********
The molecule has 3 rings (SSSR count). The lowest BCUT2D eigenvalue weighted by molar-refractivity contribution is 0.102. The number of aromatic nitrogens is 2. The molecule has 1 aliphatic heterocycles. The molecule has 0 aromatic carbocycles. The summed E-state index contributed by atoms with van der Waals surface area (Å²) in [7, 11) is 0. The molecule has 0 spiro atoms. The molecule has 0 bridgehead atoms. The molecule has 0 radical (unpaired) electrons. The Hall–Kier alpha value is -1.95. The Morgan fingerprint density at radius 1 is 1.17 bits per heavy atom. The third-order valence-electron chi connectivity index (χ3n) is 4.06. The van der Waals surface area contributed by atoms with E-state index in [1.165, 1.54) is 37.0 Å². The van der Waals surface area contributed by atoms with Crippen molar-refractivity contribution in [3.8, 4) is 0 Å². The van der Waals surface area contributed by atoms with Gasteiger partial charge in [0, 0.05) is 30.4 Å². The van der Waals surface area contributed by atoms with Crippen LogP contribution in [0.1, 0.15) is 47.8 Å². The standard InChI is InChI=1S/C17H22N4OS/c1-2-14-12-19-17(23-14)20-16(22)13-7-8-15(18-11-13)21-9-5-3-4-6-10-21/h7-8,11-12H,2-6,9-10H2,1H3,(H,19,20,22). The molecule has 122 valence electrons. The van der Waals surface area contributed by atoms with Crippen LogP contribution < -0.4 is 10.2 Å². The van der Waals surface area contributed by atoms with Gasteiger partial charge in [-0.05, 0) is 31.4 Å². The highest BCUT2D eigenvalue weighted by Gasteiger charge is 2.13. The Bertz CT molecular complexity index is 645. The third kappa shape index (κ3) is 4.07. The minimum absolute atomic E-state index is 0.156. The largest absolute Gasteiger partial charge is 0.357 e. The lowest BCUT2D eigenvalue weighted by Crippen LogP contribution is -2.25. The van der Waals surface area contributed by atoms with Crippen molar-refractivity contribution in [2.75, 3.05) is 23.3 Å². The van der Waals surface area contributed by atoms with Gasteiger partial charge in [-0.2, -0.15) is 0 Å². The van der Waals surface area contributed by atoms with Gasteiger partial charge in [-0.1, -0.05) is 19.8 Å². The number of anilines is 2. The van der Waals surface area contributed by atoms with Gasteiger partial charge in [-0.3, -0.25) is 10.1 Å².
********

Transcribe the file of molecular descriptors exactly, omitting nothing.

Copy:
The molecule has 3 rings (SSSR count). The lowest BCUT2D eigenvalue weighted by molar-refractivity contribution is 0.102. The number of aromatic nitrogens is 2. The molecule has 1 aliphatic heterocycles. The molecule has 0 aromatic carbocycles. The summed E-state index contributed by atoms with van der Waals surface area (Å²) in [7, 11) is 0. The molecule has 0 spiro atoms. The molecule has 0 bridgehead atoms. The molecule has 0 radical (unpaired) electrons. The Hall–Kier alpha value is -1.95. The Morgan fingerprint density at radius 1 is 1.17 bits per heavy atom. The third-order valence-electron chi connectivity index (χ3n) is 4.06. The van der Waals surface area contributed by atoms with E-state index in [1.165, 1.54) is 37.0 Å². The van der Waals surface area contributed by atoms with Crippen molar-refractivity contribution in [3.8, 4) is 0 Å². The van der Waals surface area contributed by atoms with Gasteiger partial charge in [0, 0.05) is 30.4 Å². The van der Waals surface area contributed by atoms with Crippen LogP contribution in [0.1, 0.15) is 47.8 Å². The standard InChI is InChI=1S/C17H22N4OS/c1-2-14-12-19-17(23-14)20-16(22)13-7-8-15(18-11-13)21-9-5-3-4-6-10-21/h7-8,11-12H,2-6,9-10H2,1H3,(H,19,20,22). The molecule has 122 valence electrons. The van der Waals surface area contributed by atoms with Crippen LogP contribution < -0.4 is 10.2 Å². The van der Waals surface area contributed by atoms with Gasteiger partial charge in [-0.05, 0) is 31.4 Å². The highest BCUT2D eigenvalue weighted by Gasteiger charge is 2.13. The Bertz CT molecular complexity index is 645. The third kappa shape index (κ3) is 4.07. The minimum absolute atomic E-state index is 0.156. The largest absolute Gasteiger partial charge is 0.357 e. The lowest BCUT2D eigenvalue weighted by Crippen LogP contribution is -2.25. The van der Waals surface area contributed by atoms with Crippen molar-refractivity contribution in [2.75, 3.05) is 23.3 Å². The van der Waals surface area contributed by atoms with Gasteiger partial charge in [-0.2, -0.15) is 0 Å². The van der Waals surface area contributed by atoms with Gasteiger partial charge in [-0.1, -0.05) is 19.8 Å². The number of anilines is 2. The van der Waals surface area contributed by atoms with Gasteiger partial charge in [-0.3, -0.25) is 10.1 Å².